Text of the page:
Thursday, April 7, 2016

Court for Me, but Arb for You, Means Court for Everyone.

Carbajal v. CWSP, Inc., No G050438 (D4d3 Feb. 26, 2016)

The Court of Appeal here affirms a trial court’s denial of a motion to compel arbitration based on a finding that the arbitration provision was unconscionable. The clause was contained in an adhesive employment contract, which made it mildly procedurally unconscionable. That was made worse by the fact that it called for the use of “the rules of AAA,” without identifying which of the 100+ sets of AAA rules were to apply. Nor did it include or provide a means of accessing the applicable rules. 

But what really kills the deal is the one-sidedness of the substance. It let only the employer go to court to get injunctive relief, and specifically waived any bond requirement in doing so. And it waived the employee’s right to get statutory fees on her Labor Code claims. Balancing the procedural and substantive unconscionability, the trial court did not err in declining to enforce the provision. Nor did it abuse its discretion in declining to sever the problematic terms for the rest of the agreement. Given the number of substantively unconscionable terms, it was reasonable for the trial court to find the unconsionability to be too pervasive to merit severance.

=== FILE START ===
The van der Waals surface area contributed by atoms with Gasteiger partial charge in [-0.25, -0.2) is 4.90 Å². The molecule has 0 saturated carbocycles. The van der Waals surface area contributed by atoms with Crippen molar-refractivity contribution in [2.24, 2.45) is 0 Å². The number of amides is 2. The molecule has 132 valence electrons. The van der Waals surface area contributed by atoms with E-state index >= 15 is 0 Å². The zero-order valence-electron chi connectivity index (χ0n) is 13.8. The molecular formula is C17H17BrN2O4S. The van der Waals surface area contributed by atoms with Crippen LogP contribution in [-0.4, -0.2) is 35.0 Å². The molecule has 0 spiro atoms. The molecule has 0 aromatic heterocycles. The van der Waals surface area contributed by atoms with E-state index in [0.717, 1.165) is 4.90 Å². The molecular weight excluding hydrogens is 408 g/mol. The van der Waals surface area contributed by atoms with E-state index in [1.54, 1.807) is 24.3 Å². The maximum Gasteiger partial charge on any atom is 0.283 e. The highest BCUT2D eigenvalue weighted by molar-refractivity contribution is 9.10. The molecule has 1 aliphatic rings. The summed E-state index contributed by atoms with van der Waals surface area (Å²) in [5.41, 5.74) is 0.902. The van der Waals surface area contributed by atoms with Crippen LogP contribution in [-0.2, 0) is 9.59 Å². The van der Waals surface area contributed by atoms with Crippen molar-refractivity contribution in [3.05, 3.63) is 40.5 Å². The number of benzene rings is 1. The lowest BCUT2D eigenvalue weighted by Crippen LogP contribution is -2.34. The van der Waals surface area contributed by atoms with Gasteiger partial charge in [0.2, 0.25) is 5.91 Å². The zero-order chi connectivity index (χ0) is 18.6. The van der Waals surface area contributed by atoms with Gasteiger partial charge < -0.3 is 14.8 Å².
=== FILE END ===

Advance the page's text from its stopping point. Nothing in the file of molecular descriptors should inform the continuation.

No comments:

Post a Comment